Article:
US Politics: Trump says Iran 'standing down' after latest missile strikes

Trump said Iran is 'standing down'
Trump has taken a step back from military action against Iran

Donald Trump believes Iran is standing down, following missile attacks on Iraqi air bases housing US and coalition troops. Tradefair brings you the latest from US politics...

Iran appears to be standing down, which is a good thing for all parties concerned and a very good thing for the world."

- Donald Trump

Tension between the US and Iran has eased, for the time being, after Donald Trump gave a speech saying Tehran appeared to be standing down, following missile strikes on two air bases in Iraq housing American and coalition troops.

The president said the attacks on the Irbil and Al Asad bases caused no casualties.

Iran confirmed it was acting in retaliation for the assassination of Qasem Soleimani, a high-ranking general who was killed in a US drone strike in Baghdad last week.

Iran's retaliation

America's decision to target Soleimani and other militia figures backed by Iran added further friction to already deteriorating relations between the two countries.

Trump has described the general as "the world's top terrorist" and UK prime minister Boris Johnson, while calling for restraint on all sides, admitted: We will not lament [Soleimani's] death".

Iran responded by saying there would be reprisals, with the country's supreme leader, Ayatollah Ali Khamenei, telling the "criminals" behind the attack to expect "severe revenge".

Tehran took action in the early hours of Wednesday morning (January 8), local time, launching a total of 16 missiles from at least three sites in Iran, US defence secretary Mark Esper said. At least 11 missiles hit the air base in Al Asad, west of Baghdad, and at least one more struck the Irbil base.

While there were no casualties and only minimal damage to the bases, the strike was the most direct Iranian assault on the US since the seizing of the American embassy in Tehran in 1979.

Khamenei said the missile attacks were a "slap in the face" for the US and once again called for the removal of American forces from the Middle East.

Trump had previously taken a tough stance towards Iran, tweeting that if the country targeted American people or assets, Washington's response would be to "hit them harder than they have ever been hit before".

In a televised address from the White House, however, the president adopted a much more sober tone and appeared to step back from any further military action.

What did Trump say?

Speaking in the Grand Foyer of the White House, and flanked by Esper, vice-president Mike Pence and high-ranking military officials, Trump confirmed that no American or Iraqi lives had been lost in Wednesday's missile strikes.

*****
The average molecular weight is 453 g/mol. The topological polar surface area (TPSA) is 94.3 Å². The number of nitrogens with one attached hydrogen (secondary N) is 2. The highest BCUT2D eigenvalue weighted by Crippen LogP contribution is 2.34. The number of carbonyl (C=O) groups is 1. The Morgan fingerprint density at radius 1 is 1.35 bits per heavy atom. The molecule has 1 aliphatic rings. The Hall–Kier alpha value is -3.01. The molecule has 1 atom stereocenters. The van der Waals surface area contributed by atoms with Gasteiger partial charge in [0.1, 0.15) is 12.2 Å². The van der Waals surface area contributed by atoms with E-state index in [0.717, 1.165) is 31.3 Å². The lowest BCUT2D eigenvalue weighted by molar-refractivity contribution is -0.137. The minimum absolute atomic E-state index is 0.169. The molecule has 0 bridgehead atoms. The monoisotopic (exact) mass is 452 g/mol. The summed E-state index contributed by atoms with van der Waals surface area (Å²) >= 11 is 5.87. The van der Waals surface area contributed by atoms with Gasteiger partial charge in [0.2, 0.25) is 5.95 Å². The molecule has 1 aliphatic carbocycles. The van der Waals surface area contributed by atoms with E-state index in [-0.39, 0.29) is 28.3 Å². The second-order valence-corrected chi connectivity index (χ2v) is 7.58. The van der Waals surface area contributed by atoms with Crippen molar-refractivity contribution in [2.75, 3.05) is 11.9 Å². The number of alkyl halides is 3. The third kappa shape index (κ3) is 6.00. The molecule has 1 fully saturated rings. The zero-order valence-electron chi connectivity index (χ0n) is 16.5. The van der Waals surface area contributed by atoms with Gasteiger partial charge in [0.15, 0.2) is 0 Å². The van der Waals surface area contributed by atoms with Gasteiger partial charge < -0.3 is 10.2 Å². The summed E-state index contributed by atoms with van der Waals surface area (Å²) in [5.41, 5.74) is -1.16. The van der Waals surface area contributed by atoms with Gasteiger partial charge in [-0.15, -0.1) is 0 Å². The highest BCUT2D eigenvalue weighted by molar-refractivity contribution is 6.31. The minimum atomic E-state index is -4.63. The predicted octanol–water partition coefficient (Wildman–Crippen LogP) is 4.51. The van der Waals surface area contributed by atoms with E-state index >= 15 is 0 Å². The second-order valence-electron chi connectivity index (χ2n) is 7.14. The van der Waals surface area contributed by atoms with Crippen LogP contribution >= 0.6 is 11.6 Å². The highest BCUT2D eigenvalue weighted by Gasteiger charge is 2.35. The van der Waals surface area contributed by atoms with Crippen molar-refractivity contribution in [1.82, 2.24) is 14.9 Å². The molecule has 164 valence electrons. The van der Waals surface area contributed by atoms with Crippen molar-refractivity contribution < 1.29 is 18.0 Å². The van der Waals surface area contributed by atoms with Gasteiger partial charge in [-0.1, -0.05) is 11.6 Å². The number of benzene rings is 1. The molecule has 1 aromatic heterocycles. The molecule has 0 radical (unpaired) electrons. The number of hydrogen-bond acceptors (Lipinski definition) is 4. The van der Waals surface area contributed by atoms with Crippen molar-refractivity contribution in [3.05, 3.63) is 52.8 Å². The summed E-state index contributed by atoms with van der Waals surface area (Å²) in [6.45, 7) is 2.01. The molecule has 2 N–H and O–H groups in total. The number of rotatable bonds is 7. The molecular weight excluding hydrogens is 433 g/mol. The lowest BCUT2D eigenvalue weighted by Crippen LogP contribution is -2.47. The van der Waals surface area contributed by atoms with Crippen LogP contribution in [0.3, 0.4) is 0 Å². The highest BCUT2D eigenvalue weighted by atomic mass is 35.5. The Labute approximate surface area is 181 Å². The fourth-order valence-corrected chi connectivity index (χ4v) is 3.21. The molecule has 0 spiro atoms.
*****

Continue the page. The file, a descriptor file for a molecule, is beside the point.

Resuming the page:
He said this was thanks to "the precautions taken, the dispersal of forces and an early warning system that worked very well".

"Iran appears to be standing down, which is a good thing for all parties concerned and a very good thing for the world," the president added.

Trump also noted that "American strength, both military and economic, is the best deterrent", adding: "The fact that we have this great military and equipment, however, does not mean we have to use it."

While the threat of a full-scale military confrontation has receded for now, the US is set to impose additional financial and economic sanctions on Iran.

Trump said this would continue until the country "changed its behaviour", specifically in terms of abandoning its nuclear ambitions and ending its "support for terrorism".

The Republican leader said the "civilised world" had a responsibility to send a clear message to Tehran that its "campaign of terror, murder and mayhem" would no longer be tolerated.

Easing tension boosts stock markets

Indications that both sides are backing down from further military action have buoyed stock markets around the world.

Wall Street shrugged off the Iranian missile strikes that occurred a matter of hours earlier to show strong performance on Wednesday, with all three of the major US indexes gaining value on the day.

The Nasdaq Composite was trading 0.67% higher at the end of the day, while the Dow Jones Industrial Average was up by 0.56% and the S&P 500 by 0.49%.

It was a similar story in Asia on Thursday. In Hong Kong, the Hang Seng Index rose by 1.68% over the course of the day, while the Shanghai Composite Index closed 0.91% higher.

Japan's Nikkei 225 index experienced an even bigger jump of 2.31%, while London's FTSE 100 gained 0.5% during morning trading on Thursday.

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